6. A heat exchanger, comprising at least two spaced substantially parallel pipes; a plurality of plate-like heat diffusing elements extending transversely of said pipes; coupling means at least one for each pipe, each of said coupling means consisting at least in part of heat-conducting material and comprising retaining elements each connected to one of said diffusing elements, a clamping element connected to the respective pipe, and spacing web means intermediate said retaining elements and the respective clamping elements, said spacing web means including at least one sheet-like first portion rigid with said clamping means and one sheet-like second portion rigid with said first portion and with the corresponding retaining elements, both of said portions being elongated in direction of the respective pipe and defining an L-shape with one another, said first portion being provided with a plurality of longitudinally spaced cut-outs, said second portion being provided with transversely extending slots each communicating with one of said cut-outs of said first portion and sections of said second portions adjoining the respective slots on either side thereof being bent out of the plane of the remainder of the second portion and constituting said retaining elements.
7. A heat exchanger as defined in claim 6, wherein the respective first portions and the respective second portions are integral with one another and with said clamping means and form a single unit therewith.
8. A heat exchanger as defined in claim 6, wherein said clamping portion comprises two clamping sections each adapted to engage one of said pipes over part of the circumference, and wherein said spacing web means comprises a pair of first portions respectively rigid with one of said clamping sections, and a pair of second portions respectively rigid with one of said first portions, said pair of first portions extending substantially parallel to one another and being rigidly joined to one another.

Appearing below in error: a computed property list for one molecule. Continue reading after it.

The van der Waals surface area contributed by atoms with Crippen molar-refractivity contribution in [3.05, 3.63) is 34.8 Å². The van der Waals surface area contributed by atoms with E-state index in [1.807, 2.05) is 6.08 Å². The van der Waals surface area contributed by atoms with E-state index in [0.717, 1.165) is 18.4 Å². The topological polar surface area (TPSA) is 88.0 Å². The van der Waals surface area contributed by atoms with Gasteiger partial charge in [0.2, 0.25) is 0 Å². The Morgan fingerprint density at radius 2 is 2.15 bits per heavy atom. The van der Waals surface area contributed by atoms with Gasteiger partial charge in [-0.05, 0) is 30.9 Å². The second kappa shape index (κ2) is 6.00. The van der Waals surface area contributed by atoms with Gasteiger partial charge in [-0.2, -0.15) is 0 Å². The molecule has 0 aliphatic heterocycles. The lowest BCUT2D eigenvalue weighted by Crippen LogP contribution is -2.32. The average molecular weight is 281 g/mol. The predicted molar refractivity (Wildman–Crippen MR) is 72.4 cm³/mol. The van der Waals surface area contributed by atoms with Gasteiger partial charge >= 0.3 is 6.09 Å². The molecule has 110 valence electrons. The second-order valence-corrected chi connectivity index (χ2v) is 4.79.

9. A heat exchanger as defined in claim 6, wherein the material of at least said retaining elements is elastic and resiliently engages said edge portions defining said channels.
10. A heat exchanger as defined in claim 6, wherein said retaining elements are in substantial surface-to-surface contact with the respective diffusing elements for facilitating transmission of heat thereto.
11. A heat exchanger as defined in claim 10, wherein said diffusing elements consist at least substantially of heat-conducting material.
12. A heat exchanger as defined in claim 11, wherein said material of said diffusing elements and of said coupling means is aluminum or an aluminum alloy.
13. A heat exchanger, comprising at least two spaced substantially parallel pipes; a plurality of plate-like heat diffusing elements having respective longitudinal edge portions extendings transversely of said pipes, said edge portions being bent upwardly in direction toward each other so that each edge portion defines with the remainder of the element a channel; coupling means at least one for each pipe, each of said coupling means consisting at least in part of heat-conducting material and comprising retaining elements each connected to one of said diffusing elements, a clamping element connected to the respective pipe straddling the same, and spacing web means intermediate said retaining elements and the respective clamping elements, said spacing web means comprising a pair of first portions provided with a plurality of longitudinally spaced cut-outs, said first portions being rigid with said clamping means and mutually inclined, and a pair of second portions each rigid with one of said first portions and with the corresponding retaining elements whereby, when said clamping means straddles one of said pipes, said second portions are respectively located on opposite sides of the pipe axis and said upwardly bent edge por- 16 tions are located in said cut-outs with corresponding ones of said retaining elements being received in said channels,
References Cited UNITED STATES PATENTS 2,887,564 5/1959 Baran 16549 X FOREIGN PATENTS 649,247 9/ 1962 Canada. 1,105,527 7/1955 France.
972,926 11/ 1959 Germany. 403,899 1/1934 Great Britain. 768,134 2/1957 Great Britain.
ROBERT A. OLEARY, Primary Examiner.
MEYER PERLIN, Examiner.
M. A. ANTONAKAS, Assistant Examiner.